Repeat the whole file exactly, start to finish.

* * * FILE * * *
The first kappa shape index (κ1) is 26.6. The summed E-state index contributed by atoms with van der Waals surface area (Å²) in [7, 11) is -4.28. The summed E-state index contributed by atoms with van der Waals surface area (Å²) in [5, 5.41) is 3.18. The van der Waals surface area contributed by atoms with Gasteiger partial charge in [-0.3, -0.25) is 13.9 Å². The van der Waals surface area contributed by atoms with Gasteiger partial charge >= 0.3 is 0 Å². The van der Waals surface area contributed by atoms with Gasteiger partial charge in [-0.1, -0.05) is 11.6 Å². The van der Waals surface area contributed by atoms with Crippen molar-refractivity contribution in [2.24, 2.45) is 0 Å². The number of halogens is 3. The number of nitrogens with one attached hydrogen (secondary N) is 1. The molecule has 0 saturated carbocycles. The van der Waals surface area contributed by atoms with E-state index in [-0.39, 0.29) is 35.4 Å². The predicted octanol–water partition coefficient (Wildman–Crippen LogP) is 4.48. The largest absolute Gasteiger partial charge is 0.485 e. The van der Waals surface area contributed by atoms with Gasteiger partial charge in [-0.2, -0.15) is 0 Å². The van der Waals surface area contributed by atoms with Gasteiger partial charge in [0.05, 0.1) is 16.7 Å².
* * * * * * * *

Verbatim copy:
The first kappa shape index (κ1) is 26.6. The summed E-state index contributed by atoms with van der Waals surface area (Å²) in [7, 11) is -4.28. The summed E-state index contributed by atoms with van der Waals surface area (Å²) in [5, 5.41) is 3.18. The van der Waals surface area contributed by atoms with Gasteiger partial charge in [-0.3, -0.25) is 13.9 Å². The van der Waals surface area contributed by atoms with Gasteiger partial charge >= 0.3 is 0 Å². The van der Waals surface area contributed by atoms with Gasteiger partial charge in [-0.1, -0.05) is 11.6 Å². The van der Waals surface area contributed by atoms with Crippen molar-refractivity contribution in [2.24, 2.45) is 0 Å². The number of halogens is 3. The number of nitrogens with one attached hydrogen (secondary N) is 1. The molecule has 0 saturated carbocycles. The van der Waals surface area contributed by atoms with E-state index in [-0.39, 0.29) is 35.4 Å². The predicted octanol–water partition coefficient (Wildman–Crippen LogP) is 4.48. The largest absolute Gasteiger partial charge is 0.485 e. The van der Waals surface area contributed by atoms with Gasteiger partial charge in [-0.2, -0.15) is 0 Å². The van der Waals surface area contributed by atoms with Gasteiger partial charge in [0.05, 0.1) is 16.7 Å².